This post is from the non-Reed Smith side of the blog only.

We often struggle for a clever title or catchy phrase on which to hang our posts.  Hence, the frequent sidebars into pop culture, sports, history, and music.  But today, the court handed us our opening on a silver platter – permitted gamesmanship v. prohibited conduct.  We’ve been watching a lot of soccer getting ready for the World Cup, so the first thing that came to mind was “diving.”   All sports have their version of drawing a foul, but soccer raises it to a whole different level.    If you aren’t familiar, diving in soccer is where a player throws himself to the ground, sometimes feigning injury, to exaggerate the amount of contact by his opponent.  If successful, the “diver” could earn a free kick or penalty kick.  To some extent, dives are part of the game or at least the gamesmanship.  But, if the acting isn’t quite up to snuff, the diver could find himself with a yellow card for prohibited conduct.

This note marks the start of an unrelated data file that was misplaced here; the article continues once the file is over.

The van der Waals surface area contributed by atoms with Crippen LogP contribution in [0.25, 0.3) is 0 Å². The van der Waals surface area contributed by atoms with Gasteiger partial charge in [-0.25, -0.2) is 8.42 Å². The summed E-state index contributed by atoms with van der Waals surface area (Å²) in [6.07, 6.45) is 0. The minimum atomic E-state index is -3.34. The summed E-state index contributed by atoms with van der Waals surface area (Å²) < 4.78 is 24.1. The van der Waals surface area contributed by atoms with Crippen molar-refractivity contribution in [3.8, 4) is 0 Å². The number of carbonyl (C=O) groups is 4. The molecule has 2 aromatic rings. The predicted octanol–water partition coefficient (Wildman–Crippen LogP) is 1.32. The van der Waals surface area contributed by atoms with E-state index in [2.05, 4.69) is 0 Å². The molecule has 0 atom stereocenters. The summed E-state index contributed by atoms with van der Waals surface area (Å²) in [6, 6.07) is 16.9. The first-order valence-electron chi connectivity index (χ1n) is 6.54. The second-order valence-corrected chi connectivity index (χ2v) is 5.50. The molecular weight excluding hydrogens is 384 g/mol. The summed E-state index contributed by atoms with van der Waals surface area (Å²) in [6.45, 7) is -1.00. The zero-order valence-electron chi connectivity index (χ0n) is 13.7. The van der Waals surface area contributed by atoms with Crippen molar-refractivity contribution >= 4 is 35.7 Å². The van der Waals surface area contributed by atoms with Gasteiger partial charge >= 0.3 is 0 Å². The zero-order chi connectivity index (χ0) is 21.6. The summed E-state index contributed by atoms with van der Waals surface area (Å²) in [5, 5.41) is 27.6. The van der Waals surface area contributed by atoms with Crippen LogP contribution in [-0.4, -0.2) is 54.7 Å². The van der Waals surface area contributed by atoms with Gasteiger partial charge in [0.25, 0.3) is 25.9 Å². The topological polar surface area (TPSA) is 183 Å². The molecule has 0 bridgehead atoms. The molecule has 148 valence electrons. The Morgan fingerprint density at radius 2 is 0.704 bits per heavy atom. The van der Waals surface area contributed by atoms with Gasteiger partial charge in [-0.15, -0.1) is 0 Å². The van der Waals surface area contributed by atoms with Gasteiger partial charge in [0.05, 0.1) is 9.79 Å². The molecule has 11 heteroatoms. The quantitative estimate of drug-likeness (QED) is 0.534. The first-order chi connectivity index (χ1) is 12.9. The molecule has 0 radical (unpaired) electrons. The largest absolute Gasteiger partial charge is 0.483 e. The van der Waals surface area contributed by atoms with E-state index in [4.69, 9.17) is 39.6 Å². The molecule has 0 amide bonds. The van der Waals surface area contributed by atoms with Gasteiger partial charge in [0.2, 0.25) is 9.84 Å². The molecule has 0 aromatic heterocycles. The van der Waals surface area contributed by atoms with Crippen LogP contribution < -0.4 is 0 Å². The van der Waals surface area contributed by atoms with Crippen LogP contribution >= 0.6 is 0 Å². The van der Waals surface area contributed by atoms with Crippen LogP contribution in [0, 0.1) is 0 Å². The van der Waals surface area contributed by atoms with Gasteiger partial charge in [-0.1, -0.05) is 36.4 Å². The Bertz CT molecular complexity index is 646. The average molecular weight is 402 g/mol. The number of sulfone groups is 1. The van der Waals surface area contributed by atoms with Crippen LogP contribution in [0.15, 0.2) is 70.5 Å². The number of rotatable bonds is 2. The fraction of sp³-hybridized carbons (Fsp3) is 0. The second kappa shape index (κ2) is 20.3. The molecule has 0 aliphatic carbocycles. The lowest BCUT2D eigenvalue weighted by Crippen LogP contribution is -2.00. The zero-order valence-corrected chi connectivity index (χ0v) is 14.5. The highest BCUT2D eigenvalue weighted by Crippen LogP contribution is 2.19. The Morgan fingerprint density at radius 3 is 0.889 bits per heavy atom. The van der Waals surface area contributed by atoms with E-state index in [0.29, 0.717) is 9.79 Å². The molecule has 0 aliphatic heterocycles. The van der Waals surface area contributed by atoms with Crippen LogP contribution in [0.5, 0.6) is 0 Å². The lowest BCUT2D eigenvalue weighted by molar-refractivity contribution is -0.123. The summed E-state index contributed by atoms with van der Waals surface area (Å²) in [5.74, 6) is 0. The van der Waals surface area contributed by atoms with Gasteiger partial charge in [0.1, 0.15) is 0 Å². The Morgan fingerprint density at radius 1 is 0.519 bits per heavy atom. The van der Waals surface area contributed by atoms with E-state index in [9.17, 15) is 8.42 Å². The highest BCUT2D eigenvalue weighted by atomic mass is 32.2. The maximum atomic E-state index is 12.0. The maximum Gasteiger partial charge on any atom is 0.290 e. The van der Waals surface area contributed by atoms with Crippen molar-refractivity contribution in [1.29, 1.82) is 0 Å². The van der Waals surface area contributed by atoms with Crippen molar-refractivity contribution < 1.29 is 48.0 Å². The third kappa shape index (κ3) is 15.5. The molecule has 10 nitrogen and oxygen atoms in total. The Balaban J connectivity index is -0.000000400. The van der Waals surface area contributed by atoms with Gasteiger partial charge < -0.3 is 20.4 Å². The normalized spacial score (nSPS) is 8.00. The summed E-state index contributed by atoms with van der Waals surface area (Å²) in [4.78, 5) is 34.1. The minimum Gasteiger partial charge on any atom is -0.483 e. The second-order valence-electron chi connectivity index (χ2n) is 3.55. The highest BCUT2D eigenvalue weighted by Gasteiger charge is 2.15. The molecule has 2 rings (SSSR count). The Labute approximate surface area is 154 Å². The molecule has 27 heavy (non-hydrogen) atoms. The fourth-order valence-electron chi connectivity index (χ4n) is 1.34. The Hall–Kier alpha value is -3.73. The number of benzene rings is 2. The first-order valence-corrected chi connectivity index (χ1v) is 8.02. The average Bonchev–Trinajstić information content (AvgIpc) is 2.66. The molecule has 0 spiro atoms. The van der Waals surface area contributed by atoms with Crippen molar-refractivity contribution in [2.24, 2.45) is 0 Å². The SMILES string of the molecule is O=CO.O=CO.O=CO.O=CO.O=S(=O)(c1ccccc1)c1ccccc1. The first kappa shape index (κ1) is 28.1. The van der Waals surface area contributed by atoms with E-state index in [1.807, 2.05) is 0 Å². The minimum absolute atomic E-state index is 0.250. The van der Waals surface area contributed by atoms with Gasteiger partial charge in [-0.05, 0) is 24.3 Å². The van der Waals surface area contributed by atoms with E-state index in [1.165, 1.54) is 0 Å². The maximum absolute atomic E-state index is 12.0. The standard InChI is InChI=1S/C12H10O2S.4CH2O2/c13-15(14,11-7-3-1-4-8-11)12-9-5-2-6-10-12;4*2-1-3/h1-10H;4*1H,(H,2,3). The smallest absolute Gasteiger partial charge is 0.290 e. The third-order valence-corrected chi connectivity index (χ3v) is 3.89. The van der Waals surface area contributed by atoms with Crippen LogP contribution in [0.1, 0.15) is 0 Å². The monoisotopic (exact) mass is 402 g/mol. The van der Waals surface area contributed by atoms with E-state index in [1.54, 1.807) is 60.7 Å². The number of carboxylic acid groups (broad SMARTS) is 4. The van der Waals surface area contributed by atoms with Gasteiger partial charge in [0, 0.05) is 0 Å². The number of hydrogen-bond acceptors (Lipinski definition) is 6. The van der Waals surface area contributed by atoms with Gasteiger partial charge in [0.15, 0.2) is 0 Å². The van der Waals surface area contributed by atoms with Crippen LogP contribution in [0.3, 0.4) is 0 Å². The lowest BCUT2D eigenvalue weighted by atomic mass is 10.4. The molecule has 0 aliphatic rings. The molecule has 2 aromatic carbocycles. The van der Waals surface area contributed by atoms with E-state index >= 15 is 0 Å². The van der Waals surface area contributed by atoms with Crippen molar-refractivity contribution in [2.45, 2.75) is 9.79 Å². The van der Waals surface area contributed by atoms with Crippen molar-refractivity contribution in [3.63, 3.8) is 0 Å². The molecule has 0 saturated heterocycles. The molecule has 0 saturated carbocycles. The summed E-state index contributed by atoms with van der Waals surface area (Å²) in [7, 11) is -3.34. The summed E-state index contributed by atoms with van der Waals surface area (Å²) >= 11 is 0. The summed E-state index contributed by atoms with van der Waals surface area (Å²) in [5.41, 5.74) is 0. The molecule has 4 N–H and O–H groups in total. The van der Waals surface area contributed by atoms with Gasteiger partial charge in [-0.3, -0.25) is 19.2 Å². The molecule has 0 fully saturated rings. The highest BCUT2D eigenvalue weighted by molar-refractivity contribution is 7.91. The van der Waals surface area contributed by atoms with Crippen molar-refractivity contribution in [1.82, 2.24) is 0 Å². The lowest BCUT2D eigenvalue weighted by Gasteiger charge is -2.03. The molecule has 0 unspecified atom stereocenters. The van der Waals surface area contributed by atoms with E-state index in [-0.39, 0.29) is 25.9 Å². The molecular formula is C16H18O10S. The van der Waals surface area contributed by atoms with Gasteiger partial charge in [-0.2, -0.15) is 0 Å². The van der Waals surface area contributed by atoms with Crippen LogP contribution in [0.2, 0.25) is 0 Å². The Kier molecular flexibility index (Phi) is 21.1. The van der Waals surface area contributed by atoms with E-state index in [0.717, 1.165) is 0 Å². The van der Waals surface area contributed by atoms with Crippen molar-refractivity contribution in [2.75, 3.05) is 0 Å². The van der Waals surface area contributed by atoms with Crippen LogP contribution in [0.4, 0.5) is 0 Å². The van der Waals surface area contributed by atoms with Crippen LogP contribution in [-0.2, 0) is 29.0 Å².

Well, lawyers are people too after all.  We are all looking for that extra advantage; that edge in our favor.  No one is immune from trying to the game system at some time.  The question is when do you cross the line?  That was precisely the way the court conducted its analysis on removal in a recent decision from the Avandia MDL.  In re Avandia Marketing, Sales Practices and Prods. Liab. Litig., 2104 U.S. Dist. LEXIS 67675 (E.D. Pa. May 15, 2014).

At issue were motions to remand 53 multi-plaintiff cases originally filed in state court in California.  Here is what else you need to know about these cases:

  • The 53 complaints are on behalf of over 3000 plaintiffs;
  • No single complaint has more than 100 plaintiffs;
  • Each case was brought against GSK (a Delaware corporation) and McKesson, a distributor and California corporation;
  • Plaintiffs reside all over the country, but at least one plaintiff in each case  is a resident of California; and
  • In eight cases, at least one plaintiff is a resident of Delaware.

Id. at *1-3.  Permitted gamesmanship or prohibited conduct?